Boxboy + Boxgirl review

by on April 26, 2019
Details
 
Platform
Publisher
Reviewed On
Release Date

April 26, 2019.

 

Nintendo’s DS family of systems has been around for a long time now. I never owned an original unit but I’ll always remember picking up the DS lite when that released with a copy of Phoenix Wright and Warioware. In a way it seems sad now, that the console family now meets its end as one of the best game series’ of its latter years makes its way to the Switch. At least it lasted longer than the Vita I guess.

Boxboy is back for his fourth outing on Nintendo’s Switch system and (as is generally the case with Switch games) it features co-op play for the first time. That’s not to say that you can’t play this how you always have. HAL Labs has included the game’s regular single player mode here along with making co-op play accessible enough for a single player to do it. So once again we delve into the world of block based puzzling to save the monochromatic world of the box people.

There’s a smattering of colour in this instalment, with the opening level boasting a lovely bright green which paves way for the signature black aesthetic when a cataclysmic event prompts your chosen box-person into action to save the planet. That’s not to say that colour completely disappears after this event, hazards are now colour coded so you can pick them out a bit easier while new button based puzzles require you to differentiate between multiple buttons to be able to open the path.

Colour isn’t the only new addition to the world of Boxboy, though. Now, Qbby and Qucy have a whole load of new abilities like slam (bashing boxes down through the ground), hop being able to create a box pogo stick to jump across hazards), and my personal favourite slide (being able to fire a collection of boxes straight forwards). Once again knowing how to use the abilities afforded to you to get through the levels is paramount, but as before none of the new abilities hang around long enough before you’re sent to the next series of levels and a new ability to learn; however, they do make an appearance as a sort of refresher gauntlet in the game’s final world.

So, yes, the general aim is the same, use the abilities to make your way to the goal picking up the crown(s) on the way. However, a slight change here is that you now cannot go over a level’s ‘box limit’, before you would lose the opportunity to obtain the crown(s) on the level if you went over the allotted amount of boxes, not any more. Each level has a set of criteria like the aforementioned crowns, and the amount of boxes used, with good results for both resulting in more medals dished out as a reward. Collect all the crowns and you get medals, finish the level under the box count and you get more.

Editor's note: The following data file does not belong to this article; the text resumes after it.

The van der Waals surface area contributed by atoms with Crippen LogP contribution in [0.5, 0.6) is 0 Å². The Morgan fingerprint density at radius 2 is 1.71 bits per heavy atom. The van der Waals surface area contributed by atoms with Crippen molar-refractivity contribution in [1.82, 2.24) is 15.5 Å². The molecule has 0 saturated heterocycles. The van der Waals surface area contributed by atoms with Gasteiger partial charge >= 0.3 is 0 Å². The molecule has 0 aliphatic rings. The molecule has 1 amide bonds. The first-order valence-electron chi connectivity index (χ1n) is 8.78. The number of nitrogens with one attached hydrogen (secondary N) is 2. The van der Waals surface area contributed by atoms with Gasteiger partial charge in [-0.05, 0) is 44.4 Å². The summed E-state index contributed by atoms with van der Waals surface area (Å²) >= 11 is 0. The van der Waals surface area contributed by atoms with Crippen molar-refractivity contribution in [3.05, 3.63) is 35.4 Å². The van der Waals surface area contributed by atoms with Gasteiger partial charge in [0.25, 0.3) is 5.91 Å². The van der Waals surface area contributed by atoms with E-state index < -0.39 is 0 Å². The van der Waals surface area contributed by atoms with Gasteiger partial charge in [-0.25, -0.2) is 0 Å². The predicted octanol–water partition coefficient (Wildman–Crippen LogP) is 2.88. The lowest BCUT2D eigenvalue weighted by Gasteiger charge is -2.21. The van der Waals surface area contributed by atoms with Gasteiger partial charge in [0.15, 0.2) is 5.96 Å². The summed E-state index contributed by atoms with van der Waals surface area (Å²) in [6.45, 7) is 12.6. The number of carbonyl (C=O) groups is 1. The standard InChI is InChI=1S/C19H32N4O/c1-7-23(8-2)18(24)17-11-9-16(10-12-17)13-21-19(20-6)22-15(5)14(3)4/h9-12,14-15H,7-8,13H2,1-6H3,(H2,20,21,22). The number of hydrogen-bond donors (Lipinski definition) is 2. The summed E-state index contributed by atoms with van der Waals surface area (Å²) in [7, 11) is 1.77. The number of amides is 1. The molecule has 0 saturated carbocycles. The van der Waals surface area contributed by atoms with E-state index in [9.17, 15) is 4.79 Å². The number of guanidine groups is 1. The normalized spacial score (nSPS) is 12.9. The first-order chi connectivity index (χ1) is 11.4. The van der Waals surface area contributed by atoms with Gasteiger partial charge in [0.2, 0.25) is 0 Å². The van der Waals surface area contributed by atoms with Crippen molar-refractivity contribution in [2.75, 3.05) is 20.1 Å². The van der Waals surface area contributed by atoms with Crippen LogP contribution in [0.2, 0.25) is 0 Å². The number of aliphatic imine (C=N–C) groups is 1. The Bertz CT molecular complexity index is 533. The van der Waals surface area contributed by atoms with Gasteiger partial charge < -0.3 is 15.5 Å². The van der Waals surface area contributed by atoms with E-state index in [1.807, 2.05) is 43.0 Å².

The box count now adds an extra element of replayability for each level now because you’ll get a grade of one to three depending on how far under the count you are, and you’ll only manage to properly finish each level by collecting all the crowns and getting a ‘three’ rating. The series’ hint system returns and can go a long way to helping you keep under the count, giving you an idea of the shape to get past your current obstacle. You then just look to reduce the amount of boxes used by one, it only costs a couple of medals too, making it a cheap way to get past a real head scratcher, the only issue is that it doesn’t tell you how to get past the puzzle to get the crowns, that’s down to you to solve.

A benefit from going from the DS to the Switch is the leap to a cleaner ‘HD’ look. I’ll admit that to begin with I felt it looked a little too clean, I quite liked the jagged little edges that the DS hardware rendered my little box pals in, but overall the new look grew on me to the extent that I completely forgot it was never originally in HD to begin with. What is odd, though, is that despite this being a simple looking game it suffers with some odd slowdown. Granted this normally comes when there’s more than one character on the screen, or a couple of hazards visible, but as this isn’t really a visually taxing game I don’t think the Switch should be struggling under any sort of load here.

Finally, one thing that the older games had was different costumes, some of which came with different abilities. While these are present they are now distributed via a capsule machine, meaning that it’s luck, not choice that determines if you’re able to get the costume you want. If you’ve got a load of medals and want to splurge on outfits you’ve got to wait for the gacha animation each time; it’s not terrible, but it’s annoying and unnecessary. If you want the abilities without the outfits though you can use medals to purchase ability boosters like invincibility or a higher jump from the shop. These are consumed upon use so if you like using them you’ll have to stock up.

Boxboy + Boxgirl is still the puzzle game fans will love, and there’s no need to play the previous games for new people to jump in here. There’s plenty of stuff here too. Granted, the regular single player is over a little too quickly, but then you can play the co-op scenario on your own if you’re so inclined, plus finishing the regular ‘Tale for One’ mode you open ‘A Tall Tale’ and can play as Qbby’s elongated friend Qudy. Add this to a balloon popping mini-game accessed through the shop and you’ll find plenty here for you to enjoy, and for something so cheap too.

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Positives

Beautiful box based puzzling
Hint system still great

Negatives

Odd slow down
Gacha system for outfits

Editor Rating
 
Our Score
8.5

SCORE OUT OF TEN
8.5


In Short
 

Boxboy + Boxgirl is a banging, box-based Brain-teasing bonanza and brilliant at a budget price.